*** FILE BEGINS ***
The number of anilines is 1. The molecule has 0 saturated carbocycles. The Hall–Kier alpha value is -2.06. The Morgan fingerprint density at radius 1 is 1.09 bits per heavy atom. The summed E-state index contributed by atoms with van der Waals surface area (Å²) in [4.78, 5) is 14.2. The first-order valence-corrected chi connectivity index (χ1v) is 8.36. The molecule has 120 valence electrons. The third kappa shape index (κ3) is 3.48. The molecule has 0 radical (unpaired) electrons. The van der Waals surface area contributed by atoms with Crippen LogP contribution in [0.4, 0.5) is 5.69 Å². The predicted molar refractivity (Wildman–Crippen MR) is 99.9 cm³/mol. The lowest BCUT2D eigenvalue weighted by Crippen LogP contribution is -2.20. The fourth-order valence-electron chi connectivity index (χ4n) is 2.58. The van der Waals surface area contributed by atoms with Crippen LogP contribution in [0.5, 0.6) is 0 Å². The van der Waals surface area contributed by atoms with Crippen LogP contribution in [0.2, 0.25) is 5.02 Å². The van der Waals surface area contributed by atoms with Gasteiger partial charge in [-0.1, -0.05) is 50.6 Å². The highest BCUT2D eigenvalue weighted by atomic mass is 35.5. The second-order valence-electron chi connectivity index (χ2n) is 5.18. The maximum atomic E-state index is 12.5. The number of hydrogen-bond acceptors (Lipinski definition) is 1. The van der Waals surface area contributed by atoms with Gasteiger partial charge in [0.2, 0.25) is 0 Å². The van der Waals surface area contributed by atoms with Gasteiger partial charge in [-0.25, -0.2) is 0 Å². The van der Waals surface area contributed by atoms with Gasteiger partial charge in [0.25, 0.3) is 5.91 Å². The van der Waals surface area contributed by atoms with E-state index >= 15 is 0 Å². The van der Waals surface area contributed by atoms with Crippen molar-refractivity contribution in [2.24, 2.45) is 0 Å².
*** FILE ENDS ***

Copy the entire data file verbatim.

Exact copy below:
The number of anilines is 1. The molecule has 0 saturated carbocycles. The Hall–Kier alpha value is -2.06. The Morgan fingerprint density at radius 1 is 1.09 bits per heavy atom. The summed E-state index contributed by atoms with van der Waals surface area (Å²) in [4.78, 5) is 14.2. The first-order valence-corrected chi connectivity index (χ1v) is 8.36. The molecule has 120 valence electrons. The third kappa shape index (κ3) is 3.48. The molecule has 0 radical (unpaired) electrons. The van der Waals surface area contributed by atoms with Crippen LogP contribution in [0.4, 0.5) is 5.69 Å². The predicted molar refractivity (Wildman–Crippen MR) is 99.9 cm³/mol. The lowest BCUT2D eigenvalue weighted by Crippen LogP contribution is -2.20. The fourth-order valence-electron chi connectivity index (χ4n) is 2.58. The van der Waals surface area contributed by atoms with Crippen LogP contribution in [0.5, 0.6) is 0 Å². The van der Waals surface area contributed by atoms with Crippen LogP contribution in [0.2, 0.25) is 5.02 Å². The van der Waals surface area contributed by atoms with Gasteiger partial charge in [-0.1, -0.05) is 50.6 Å². The highest BCUT2D eigenvalue weighted by atomic mass is 35.5. The second-order valence-electron chi connectivity index (χ2n) is 5.18. The maximum atomic E-state index is 12.5. The number of hydrogen-bond acceptors (Lipinski definition) is 1. The van der Waals surface area contributed by atoms with Gasteiger partial charge in [0.2, 0.25) is 0 Å². The van der Waals surface area contributed by atoms with Gasteiger partial charge in [-0.25, -0.2) is 0 Å². The van der Waals surface area contributed by atoms with Gasteiger partial charge in [0.25, 0.3) is 5.91 Å². The van der Waals surface area contributed by atoms with E-state index >= 15 is 0 Å². The van der Waals surface area contributed by atoms with Crippen molar-refractivity contribution in [2.24, 2.45) is 0 Å².